By the midway point, Star Trek: Picard Season 2.3 becomes mired by real-life events that dragged me kicking and screaming back to reality.
With last’s week’s tense episode fading into memory and a cliffhanger ending waiting to be resolved, it’s time to return to the final frontier with Star Trek: Picard episode 3. Having seen Picard and his crew transport aboard the La Sirena, we left them at the mercy of the Magistrate who was determined to execute them all for treason. But can the latest installment build upon the success of the past two episodes and inject the story with a healthy dose of impulse power?
Sadly, episode 3 is a mixed bag for me. After two breathtaking launch episodes, “Assimilation” slows the story down to a crawl. And although there is another feast of Easter Eggs for us to feed on, the episode lacks the cut and thrust we have become accustomed to. That being said, the episode is serviceable and delivers many poignant moments that hint at a resolution decades in the making. So, let’s dive in and unpack the latest installment.
Last week’s eventful episode established that a “Watcher” in the year 2024 may be able to reveal the exact date and time Q altered reality. So with the crew back aboard the La Sirena, the plan is to perform a James T. Kirk maneuver, slingshot around the sun, and timewarp back to 2024. However, the Magistrate and his cronies have other plans. And that’s us all caught up. “Assimilated” kicks off with the resolution of the cliffhanger and it is handled in a true Star Trek fashion.
Once liberated from the Magistrate’s forces, Jurati and the Borg Queen compute their slingshot around the sun. And in what can only be described as the ultimate tribute to Star Trek IV: The Voyage Home, the La Sirena mimics Kirk’s stolen Klingon Bird of Prey and travels back to the year 2024.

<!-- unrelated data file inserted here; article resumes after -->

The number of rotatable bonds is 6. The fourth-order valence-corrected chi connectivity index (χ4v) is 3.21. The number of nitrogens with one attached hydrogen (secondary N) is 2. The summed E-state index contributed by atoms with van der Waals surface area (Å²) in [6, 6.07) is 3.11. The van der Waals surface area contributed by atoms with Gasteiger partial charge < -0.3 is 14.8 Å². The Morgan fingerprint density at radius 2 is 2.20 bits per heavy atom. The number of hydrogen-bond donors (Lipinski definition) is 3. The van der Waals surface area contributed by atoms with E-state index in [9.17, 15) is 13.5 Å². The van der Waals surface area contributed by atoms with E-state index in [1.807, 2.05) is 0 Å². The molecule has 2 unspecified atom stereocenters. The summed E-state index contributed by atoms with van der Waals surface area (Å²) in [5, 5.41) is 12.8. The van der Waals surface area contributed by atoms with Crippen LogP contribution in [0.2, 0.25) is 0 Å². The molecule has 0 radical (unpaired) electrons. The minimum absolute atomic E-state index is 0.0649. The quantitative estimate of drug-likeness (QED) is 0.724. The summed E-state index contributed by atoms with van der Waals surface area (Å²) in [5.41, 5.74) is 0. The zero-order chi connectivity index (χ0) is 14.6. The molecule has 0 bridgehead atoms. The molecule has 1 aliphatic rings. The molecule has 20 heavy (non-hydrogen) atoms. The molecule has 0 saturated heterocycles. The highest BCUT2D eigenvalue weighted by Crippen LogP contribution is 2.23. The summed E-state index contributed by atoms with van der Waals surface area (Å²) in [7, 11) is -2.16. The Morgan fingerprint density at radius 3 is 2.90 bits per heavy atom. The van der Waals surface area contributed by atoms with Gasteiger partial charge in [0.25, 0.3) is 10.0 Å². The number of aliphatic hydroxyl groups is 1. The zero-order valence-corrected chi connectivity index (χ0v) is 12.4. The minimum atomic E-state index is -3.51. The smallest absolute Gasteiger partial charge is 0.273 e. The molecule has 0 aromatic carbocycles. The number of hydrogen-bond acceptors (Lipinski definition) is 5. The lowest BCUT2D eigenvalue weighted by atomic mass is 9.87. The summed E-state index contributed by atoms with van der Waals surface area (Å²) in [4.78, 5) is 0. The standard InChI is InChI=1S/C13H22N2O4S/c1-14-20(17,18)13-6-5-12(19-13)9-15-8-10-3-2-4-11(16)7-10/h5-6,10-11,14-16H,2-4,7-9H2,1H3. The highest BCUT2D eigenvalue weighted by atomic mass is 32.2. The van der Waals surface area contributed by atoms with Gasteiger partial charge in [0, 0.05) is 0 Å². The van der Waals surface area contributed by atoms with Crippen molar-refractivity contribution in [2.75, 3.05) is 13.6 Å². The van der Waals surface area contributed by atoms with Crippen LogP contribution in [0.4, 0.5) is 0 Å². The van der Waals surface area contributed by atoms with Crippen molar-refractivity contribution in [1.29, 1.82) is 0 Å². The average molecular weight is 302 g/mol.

The sequence is breathtaking and pays tribute to the adventures of the past, which feels like an easter egg in itself. But sadly, when the La Sirena arrives in the past, it’s here where the episode stalls. Now, to be clear, the episode isn’t below par, far from it. But it pales in comparison to the last two episodes which were world-building at warp speed. That being said, it is here where tragedy strikes, and it sends shockwaves through the entire team. And some are more affected than others. And the fallout from this tragedy will have massive implications moving forward. But it’s also in these opening moments that the resolution I mentioned before begins to come to fruition.
SEVEN OF NINE
Determined to preserve the fragility of the timeline, Seven; Raffi and Rios change into clothing similar to what is being worn by the population of 2024. And while changing into her fresh new look, Seven finally has the time to address life without her Borg implants. It’s a poignant moment, one that allows her some semblance of what her life could have been had the Borg not assimilated her entire family. It’s a genuine moment of peace, and it’s nothing short of what she deserves. And as the episode progresses, she embraces her humanity on a completely different level.
LOS ANGELES 2024
While Seven is embracing her newfound freedom, the rest of the crew split into two teams. Raffi, Seven, and Rios set off to locate the “Watcher” while Picard and Jurati remain with the Borg Queen who has entered a standby mode of sorts. Sadly, the key to finding the “Watcher” resides in the Queen’s memory. So Jurati comes up with a brilliantly flawed plan to regenerate the Queen while entering her subconscious to extract the information.